Sometimes I need an infusion of patience and empathy.
What is it like encountering the world for the very first time and you are only two years old? When your delighted discoveries elicit a frown and disapproving tone?
Lord, give me patience.
Oliver: Mass would be better if the priest would talk longer, and they got rid of all the singing and praying.
Me: Um…that’s the liturgy?
I live in an “unequally yoked” marriage. In a certain sense, every marriage is unequally yoked by nature pairing together two flawed human beings. I frequently find myself baffled by singular male habits. After years of study I still haven’t discovered the reason why underwear never lands in the hamper and empty beer bottles adorn the counters like trophies after Friday or Saturday night festivities. I couldn’t tell you the number of times I have grumbled in my head, “why am I the only person who can see this mess?!” He thinks I am equally crazy, but also has enough sense not to tell me in what way.
Drawing inspiration from Scripture, I like to see my husband and I as a couple of oxen pulling the cart that is our life and family together. My husband and I contribute in our different ways to the greater good of our family and pick up the slack when each other fail. What that means in my marriage is that I am the only ox pulling the cart in the “faith” department. He procures the money and multimedia. I take care of the children and prayers.
It’s taken years to come to some kind of peace about this arrangement for both of us since I converted after we were married. I believe that my having faith does both of us good as it challenges me to keep chipping away at my natural selfishness in a way that my former Paganism never would. Imagine converting from, “An’ it harm none, do what you will” to “Love your neighbor as yourself.” My creed as a Pagan was about taking what you could get and putting yourself first. As a Christian it’s about giving all that you have and becoming the least. What this means on a practical level is that when I fail and shrilly nag, “why am I the only one who can see this mess?!” I might actually feel sorry about it.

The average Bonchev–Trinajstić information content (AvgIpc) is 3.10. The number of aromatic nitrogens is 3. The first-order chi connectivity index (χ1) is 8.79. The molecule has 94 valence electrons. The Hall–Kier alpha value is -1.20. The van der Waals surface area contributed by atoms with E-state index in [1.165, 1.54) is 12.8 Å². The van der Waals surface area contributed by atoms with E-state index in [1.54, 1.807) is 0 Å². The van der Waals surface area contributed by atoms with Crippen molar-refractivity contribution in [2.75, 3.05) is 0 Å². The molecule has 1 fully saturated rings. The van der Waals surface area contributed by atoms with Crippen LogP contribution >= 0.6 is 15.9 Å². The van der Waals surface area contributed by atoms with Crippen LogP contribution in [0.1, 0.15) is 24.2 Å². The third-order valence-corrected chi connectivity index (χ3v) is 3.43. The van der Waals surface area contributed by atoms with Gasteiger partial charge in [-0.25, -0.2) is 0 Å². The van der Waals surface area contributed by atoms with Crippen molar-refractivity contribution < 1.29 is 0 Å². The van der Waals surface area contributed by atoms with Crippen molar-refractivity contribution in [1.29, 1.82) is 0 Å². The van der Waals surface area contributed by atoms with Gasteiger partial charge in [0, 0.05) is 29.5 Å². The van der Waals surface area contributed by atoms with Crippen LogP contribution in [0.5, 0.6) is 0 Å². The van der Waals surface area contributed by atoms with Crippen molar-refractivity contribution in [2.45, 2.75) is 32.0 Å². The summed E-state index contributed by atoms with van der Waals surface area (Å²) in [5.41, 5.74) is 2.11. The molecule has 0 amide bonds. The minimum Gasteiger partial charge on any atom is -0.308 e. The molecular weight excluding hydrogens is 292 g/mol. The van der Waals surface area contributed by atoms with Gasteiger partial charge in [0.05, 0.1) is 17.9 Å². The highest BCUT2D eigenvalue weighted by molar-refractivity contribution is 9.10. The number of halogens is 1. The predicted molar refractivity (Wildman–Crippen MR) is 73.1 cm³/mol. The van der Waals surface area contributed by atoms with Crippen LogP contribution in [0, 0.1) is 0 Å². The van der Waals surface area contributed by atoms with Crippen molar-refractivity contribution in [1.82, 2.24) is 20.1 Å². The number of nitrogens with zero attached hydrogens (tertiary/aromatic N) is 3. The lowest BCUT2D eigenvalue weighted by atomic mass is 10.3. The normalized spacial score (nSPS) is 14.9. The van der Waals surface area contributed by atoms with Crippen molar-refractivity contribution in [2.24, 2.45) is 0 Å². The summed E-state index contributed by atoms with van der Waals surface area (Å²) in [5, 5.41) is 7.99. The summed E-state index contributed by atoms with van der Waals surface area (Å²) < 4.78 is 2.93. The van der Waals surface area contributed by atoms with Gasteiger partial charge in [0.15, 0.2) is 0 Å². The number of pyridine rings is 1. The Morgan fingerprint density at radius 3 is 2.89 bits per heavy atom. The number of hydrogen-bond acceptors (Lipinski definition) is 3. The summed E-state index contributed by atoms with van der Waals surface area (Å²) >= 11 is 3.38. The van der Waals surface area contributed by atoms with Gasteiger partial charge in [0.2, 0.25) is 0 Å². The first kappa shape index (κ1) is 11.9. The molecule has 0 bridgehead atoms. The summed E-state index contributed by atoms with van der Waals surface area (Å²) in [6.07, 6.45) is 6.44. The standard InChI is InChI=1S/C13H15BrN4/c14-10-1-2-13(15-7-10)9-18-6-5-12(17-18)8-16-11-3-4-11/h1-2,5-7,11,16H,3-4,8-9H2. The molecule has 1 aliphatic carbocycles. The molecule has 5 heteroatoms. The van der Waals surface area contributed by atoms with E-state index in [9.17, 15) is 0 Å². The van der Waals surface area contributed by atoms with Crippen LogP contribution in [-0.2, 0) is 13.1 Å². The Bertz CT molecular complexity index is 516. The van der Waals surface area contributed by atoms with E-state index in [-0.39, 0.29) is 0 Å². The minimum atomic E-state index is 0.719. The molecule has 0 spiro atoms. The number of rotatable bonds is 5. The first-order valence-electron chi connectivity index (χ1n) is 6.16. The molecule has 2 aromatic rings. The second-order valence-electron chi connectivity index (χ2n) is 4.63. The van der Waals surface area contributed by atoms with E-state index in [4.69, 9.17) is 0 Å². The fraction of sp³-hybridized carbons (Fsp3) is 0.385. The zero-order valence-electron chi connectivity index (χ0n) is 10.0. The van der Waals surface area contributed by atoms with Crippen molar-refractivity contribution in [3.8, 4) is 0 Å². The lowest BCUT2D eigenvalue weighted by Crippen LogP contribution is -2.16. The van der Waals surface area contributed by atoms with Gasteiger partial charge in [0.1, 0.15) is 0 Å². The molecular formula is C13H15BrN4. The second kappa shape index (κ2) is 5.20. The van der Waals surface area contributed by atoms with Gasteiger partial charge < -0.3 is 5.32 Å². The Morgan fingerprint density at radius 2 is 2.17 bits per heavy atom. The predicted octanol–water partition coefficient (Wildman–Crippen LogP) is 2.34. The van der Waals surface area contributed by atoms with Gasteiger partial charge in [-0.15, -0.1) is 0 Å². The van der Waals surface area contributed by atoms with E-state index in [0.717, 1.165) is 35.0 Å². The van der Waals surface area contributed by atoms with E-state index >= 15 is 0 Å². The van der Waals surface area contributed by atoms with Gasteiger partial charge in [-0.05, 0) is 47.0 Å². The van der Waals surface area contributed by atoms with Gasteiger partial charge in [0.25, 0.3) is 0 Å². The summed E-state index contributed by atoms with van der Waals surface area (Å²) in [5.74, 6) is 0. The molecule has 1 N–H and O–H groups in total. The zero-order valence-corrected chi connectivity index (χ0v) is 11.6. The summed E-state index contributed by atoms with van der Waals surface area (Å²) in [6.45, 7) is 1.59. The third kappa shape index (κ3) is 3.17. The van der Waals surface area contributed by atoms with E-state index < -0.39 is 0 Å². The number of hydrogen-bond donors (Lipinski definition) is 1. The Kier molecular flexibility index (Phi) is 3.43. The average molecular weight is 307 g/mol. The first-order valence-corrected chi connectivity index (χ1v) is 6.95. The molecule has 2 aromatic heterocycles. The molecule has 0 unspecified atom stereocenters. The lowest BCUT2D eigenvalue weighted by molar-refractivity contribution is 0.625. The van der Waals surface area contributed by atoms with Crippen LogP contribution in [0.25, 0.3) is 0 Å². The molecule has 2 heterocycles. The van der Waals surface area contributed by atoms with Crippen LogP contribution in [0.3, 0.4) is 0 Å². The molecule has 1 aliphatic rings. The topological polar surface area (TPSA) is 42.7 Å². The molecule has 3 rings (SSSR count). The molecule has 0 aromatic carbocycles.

Our disagreement about faith also presents us with certain challenges that couples who are united on that front don’t face. For instance, I diligently keep my symptothermal charts and he has the freedom to procure contraception if he chooses to do so. I invite him to come with me to mass, and he has the absolute right to decline the invitation. He allows me to baptize our children but I have no intention of teaching them that their dad is in any way “less”.
St. Paul says that in his opinion the unbelieving husband is made holy through his believing wife (1 Cor 7:14). I have to carry on and believe that even in the basest way, my prayers and example (Lord, help me) will benefit my husband and everyone else in my family. I have to live my faith for the both of us and not just personal fulfillment. I have to look to God to tear down barriers of pride and build us both up.
At least that’s the goal. The doing is the hard part.